Higher quotas, more permits are proposed
The coronavirus shutdown didn’t stop Taylor County’s Deer Advisory Council (CDAC), which met via conference call Monday and proposed increasing antlerless harvest quotas and permit allocations for the 2020 deer hunting season.
The private-land harvest quota of 2,500 antlerless deer with 8,350 available permits and the public-land harvest quota of 300 deer with 1,000 available permits are preliminary. The council will meet again on Monday, May 4 at 7 p.m. to finalize this year’s numbers. Whether that meeting will be held by conference call or at the usual site of County Market in Medford has not been determined.
In between, a public comment period will take place April 16-28 where those interested can fill out a county-specific survey to provide feedback on the proposed numbers. That feedback is more important this year since no public comments were able to be taken on Monday’s conference call.
Starting April 16, the survey can be found by visiting dnr.wi.gov and searching key word “CDAC.”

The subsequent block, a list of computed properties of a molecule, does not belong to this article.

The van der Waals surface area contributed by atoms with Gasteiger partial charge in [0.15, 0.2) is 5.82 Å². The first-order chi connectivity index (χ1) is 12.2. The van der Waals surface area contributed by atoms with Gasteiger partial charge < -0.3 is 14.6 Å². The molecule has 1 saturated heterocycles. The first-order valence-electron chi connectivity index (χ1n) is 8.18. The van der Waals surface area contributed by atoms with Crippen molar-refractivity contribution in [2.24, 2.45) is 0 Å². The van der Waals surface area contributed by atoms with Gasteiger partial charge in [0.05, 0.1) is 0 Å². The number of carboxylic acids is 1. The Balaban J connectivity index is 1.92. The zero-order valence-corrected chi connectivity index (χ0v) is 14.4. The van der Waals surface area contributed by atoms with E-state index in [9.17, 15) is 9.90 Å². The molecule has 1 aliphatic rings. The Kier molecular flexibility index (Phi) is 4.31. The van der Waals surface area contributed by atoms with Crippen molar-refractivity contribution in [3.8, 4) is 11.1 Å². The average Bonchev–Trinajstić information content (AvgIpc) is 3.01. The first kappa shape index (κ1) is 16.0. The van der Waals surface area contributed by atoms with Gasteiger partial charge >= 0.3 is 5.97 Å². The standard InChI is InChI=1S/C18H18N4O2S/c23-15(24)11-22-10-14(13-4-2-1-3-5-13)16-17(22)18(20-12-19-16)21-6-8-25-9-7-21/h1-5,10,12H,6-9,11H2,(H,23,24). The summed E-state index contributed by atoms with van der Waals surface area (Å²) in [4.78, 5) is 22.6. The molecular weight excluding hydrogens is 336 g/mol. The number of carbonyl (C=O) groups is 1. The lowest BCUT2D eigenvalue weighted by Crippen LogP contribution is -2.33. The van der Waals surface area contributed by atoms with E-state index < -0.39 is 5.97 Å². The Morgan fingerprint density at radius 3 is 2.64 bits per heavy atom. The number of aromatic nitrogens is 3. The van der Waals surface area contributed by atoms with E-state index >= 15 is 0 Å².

The start of the 2020 quota-setting process follows a 2019 hunting season that was progressing well in Taylor County but then took some wrong turns in November. A major cold snap early in the month may have slowed down the rut and lowered hunting pressure at the typical peak of the archery/ crossbow season, warm weather on opening weekend of the nine-day gun season may have slowed down deer movement and two major snowstorms during the back half of the gun season brought hunting in northern Wisconsin to a near standstill.
There were significant drops in Taylor County’s gun harvest statistics compared to 2018, while traditional archery tallies were slightly lower than 2018 and crossbow harvest numbers were slightly higher.
The starting points for Monday’s discussion were a post-hunt deer population estimate in Taylor County of 25,588 after last season ended and a predicted pre-hunt population estimate in 2020 of 34,500. Those figures compare to a post-hunt estimate of 30,190 after the 2018 hunt and a pre-hunt 2019 estimate in the neighborhood of 35,356 deer. These numbers were presented by the council’s DNR wildlife liaison Josh Spiegel.
“Last year in 2018 we had 30,000 deer post-hunt, this year we have 25,000, but our pre-hunt is about the same both years. I’m just wondering how there was that big of an increase if we’re starting out with 5,000 less deer this year?” council member Brian Bucki asked.